Why your startup needs (or doesn't need) a mobile app - and which platforms to make one for

Posted by Knowlton Thomas

Does your startup need a mobile app?

Perhaps. Perhaps not. It depends on what your product or service is, what your budget is, and what your audience is.

Product or service

This is an obvious way to rule out certain businesses. Dairyland doesn't really need a mobile app - if I want chocolate milk, I'll go to the store and buy some. But a magazine, for example, better have one: their readers, unless the publication is Amish Lifestyle, want to access your news on the fly. A retailer may not have any urgent need to develop an app, as shopping on a mobile device is a clumsy experience indeed, but certainly your super-unique group-buying startup must give instant access to consumers via smartphone, especially one of those new-fangled location-based ones.

It's moslty cut-and-dry, but there's always room for innovation. Use a mobile app to launch a campaign, or just test the waters to see how many of your consumers bite. This is one way to better understand your audience - which brings us to the next point.

Audience

If you provide a senior-friendly taxi service, for example, don't bother making a mobile app. A taxi service is a great business to utilize the mobile application realm, but not one that targets Granny Agatha who will mumble, "What's a smartphone?!" before thwacking you with her cane.

That doesn't mean mobile apps only appeal to geeks, of course, but your audience needs to meet certain critera: do a large number of them have or want mobile devices? Are they commuters or travellers or do they otherwise spend time away from the home computer and office? Does your product or service have extra perks being mobile, or does mobile improve its quality or effectiveness in some way that the consumer will recognize?

Budget

Money. Not the best thing to talk about so close to Christmas, I know. But if you bust your financial balls so your brand new mobile app can burst onto the scene, only to bust itself and become the bane which bankrupts your brand... that's bad. Know how much you can afford - if you truly need one at all - and don't go over budget.

Shop around and do your research; don't rush into anything. Launching a crappy app is a difficult wound to heal, especially if it damaged the wallet too. Remember: Unless you sneak in advertising or your app somehow commands high-downloads at a premium price, you won't tangibly realize a return on the app. It's about creating a positve user experience, boosting user engagement, and promoting - direct profits are never a chief goal. 

Which platforms to use?

iPhone, BlackBerry, Android, Symbian, Bada, Windows mobile... and an increasingly wide of tablets to boot. It's certainly not cheap to make your app available on every platform - but it certainly isn't necessary either. While there is some overlap, key distinctions between demographics of these platforms do exist, so do your research.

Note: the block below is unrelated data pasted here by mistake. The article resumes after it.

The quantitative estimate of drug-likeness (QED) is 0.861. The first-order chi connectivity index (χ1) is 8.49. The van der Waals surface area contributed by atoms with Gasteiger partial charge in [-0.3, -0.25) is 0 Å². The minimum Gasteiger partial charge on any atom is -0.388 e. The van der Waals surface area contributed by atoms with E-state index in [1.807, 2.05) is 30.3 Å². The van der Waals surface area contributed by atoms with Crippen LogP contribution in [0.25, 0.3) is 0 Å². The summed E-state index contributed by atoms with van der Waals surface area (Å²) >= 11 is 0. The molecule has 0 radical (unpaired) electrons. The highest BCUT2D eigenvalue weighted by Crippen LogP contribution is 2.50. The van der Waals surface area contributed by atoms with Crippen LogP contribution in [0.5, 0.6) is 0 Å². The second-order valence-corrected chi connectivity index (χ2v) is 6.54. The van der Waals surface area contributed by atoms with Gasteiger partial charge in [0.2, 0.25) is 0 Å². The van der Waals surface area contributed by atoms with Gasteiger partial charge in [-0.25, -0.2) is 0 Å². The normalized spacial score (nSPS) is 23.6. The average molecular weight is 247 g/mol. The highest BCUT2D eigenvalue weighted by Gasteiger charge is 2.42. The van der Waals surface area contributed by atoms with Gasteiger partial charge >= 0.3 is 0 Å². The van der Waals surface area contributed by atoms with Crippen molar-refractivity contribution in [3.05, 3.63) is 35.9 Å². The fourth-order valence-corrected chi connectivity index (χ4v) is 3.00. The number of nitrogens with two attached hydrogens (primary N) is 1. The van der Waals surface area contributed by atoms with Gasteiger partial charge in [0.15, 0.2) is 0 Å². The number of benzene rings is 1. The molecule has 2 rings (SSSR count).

For example, Android phones are male-dominated, while iPod Touch consumers are mostly teenagers, and iPhone users are more willing to pay for apps than most. BlackBerry uses tend to be more business-savvy professionals. Remember, however, one tricky point: Launching app for one or two platforms but no others may offend some or many of your consumers, especially if you targeted the wrong ones.

Company:
BlackBerry
Website:
http://www.blackberry.com
Location:
Waterloo, Ontario, Canada

Research In Motion (RIM), a global leader in wireless innovation, revolutionized the mobile industry with the introduction of the BlackBerry solution in 1999. Since then, BlackBerry products and services have continued to change the way millions of people around the world stay connected. With the launch of BlackBerry 10, we have re-designed, re-engineered and re-invented BlackBerry. Not only did we introduce a... more

Company:
Google
Website:
http://www.google.com
Location:
Waterloo, Ontario, Canada

Google's mission is to organize the world's information and make it universally accessible and useful. As a first step to fulfilling that mission, Google's founders Larry Page and Sergey Brin developed a new approach to online search that took root in a Stanford University dorm room and quickly spread to information seekers around the globe. Google is now widely recognized as the world's largest search engine --... more


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Knowlton Thomas

Knowlton Thomas

Knowlton is the managing editor of Techvibes. Based in Vancouver, Knowlton has been published in national publications and has also appeared on television and radio. Previously he was an editor for New Westminster weekly The Other Press and served on its board of directors. When not working, Knowlton enjoys playing tennis, hiking, and exploring weird side streets. more




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